Life Insurance protects the loved ones who are financially dependent on you. If anything unexpected happens to you, life insurance can prevent them from suffering financially by providing financial support to replace your income.
Interesting fact: On average, people estimate life insurance to cost three times what it actually does.
Term life insurance or whole life insurance? To determine which type of insurance is right for you and your family, it is important to understand the basics of life insurance and the difference between the two instruments.
Term life insurance policies pay the family of the deceased death benefits if the insured person dies before the policy’s term expires. The money received by the beneficiaries upon the death of the insured is limited to the face value of the policy. Generally, term insurance can be purchased in periods of 10, 20 or 30 years. Younger people usually can purchase term insurance for very reasonable rates.
One risk that must be considered when comparing term insurance with a whole life policy is the possibility that the insured might become ill or suffer a serious disease during coverage, which can make the individual “uninsurable” when the term insurance policy concludes. One solution to this is to purchase renewable term coverage. However, the premium for these policies generally increases each year.
The lack of a cash-investment component attached to term insurance is often a key argument in favor of whole life insurance, but people who choose term insurance can invest the difference between their term insurance premium and what it would cost to purchase whole life insurance. This strategy offers more flexibility and control over your resources and might also offer a better return on investment in the long run.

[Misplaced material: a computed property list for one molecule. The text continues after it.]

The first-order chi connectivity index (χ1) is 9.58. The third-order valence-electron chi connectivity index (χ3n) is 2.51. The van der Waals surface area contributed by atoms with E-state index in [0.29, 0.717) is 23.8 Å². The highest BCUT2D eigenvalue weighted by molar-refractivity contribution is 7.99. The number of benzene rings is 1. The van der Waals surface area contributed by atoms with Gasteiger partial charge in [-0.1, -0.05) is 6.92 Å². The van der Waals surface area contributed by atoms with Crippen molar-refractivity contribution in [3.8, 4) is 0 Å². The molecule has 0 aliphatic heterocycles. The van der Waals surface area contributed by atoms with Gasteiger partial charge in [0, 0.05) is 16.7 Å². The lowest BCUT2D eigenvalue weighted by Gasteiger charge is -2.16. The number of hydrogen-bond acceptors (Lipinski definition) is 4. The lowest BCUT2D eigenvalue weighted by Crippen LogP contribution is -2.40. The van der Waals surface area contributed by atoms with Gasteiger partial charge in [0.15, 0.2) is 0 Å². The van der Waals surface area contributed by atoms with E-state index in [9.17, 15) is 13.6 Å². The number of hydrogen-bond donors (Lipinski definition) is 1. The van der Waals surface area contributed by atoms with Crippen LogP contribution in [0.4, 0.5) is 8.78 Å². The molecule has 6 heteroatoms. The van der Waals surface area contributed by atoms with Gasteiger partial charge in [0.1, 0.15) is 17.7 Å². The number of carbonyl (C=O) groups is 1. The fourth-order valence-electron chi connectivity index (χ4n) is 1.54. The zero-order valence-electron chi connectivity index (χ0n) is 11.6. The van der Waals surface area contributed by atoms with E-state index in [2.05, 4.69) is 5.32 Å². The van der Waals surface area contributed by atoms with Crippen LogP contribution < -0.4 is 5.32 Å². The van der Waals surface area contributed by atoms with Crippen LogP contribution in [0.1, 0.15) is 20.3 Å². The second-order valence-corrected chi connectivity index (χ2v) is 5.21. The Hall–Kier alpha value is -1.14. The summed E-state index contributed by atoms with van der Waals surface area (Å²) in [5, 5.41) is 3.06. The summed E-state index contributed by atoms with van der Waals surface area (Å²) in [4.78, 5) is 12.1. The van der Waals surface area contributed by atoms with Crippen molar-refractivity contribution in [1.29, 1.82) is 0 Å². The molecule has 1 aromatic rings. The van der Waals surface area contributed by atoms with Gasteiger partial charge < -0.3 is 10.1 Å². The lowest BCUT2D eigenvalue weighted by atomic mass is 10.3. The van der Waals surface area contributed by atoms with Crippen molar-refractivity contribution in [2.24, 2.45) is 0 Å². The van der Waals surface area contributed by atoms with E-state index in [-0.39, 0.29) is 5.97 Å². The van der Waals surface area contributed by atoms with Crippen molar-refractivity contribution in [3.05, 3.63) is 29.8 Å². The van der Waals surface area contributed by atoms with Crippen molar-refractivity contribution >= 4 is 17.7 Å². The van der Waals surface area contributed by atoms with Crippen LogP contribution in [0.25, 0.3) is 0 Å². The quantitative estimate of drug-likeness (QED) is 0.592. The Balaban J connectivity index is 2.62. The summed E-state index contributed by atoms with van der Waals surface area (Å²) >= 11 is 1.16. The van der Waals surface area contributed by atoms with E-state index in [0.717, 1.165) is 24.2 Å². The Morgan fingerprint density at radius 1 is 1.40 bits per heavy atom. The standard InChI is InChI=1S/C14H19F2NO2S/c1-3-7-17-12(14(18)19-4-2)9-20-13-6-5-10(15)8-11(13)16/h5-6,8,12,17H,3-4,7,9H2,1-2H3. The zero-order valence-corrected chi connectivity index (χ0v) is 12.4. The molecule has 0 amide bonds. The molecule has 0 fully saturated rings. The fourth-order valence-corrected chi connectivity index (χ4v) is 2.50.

Whole life insurance provides permanent insurance coverage. Premiums are usually fixed and must be paid on a periodic basis, and this policy has an investment component that builds the cash value over time. The funds are invested by the insurance company, and any accumulation in the account is tax-deferred and can be borrowed against. Generally, the insurance company guarantees a minimum rate of growth.
The cash value feature is the main difference to consider if you’re evaluating term vs. whole life insurance. Whole life policies pay out a death benefit, which is capped at the face amount as expressed in the terms of the policy. When the face value amount is paid to the insured, the insurance company keeps all the cash value that has accumulated in the policy.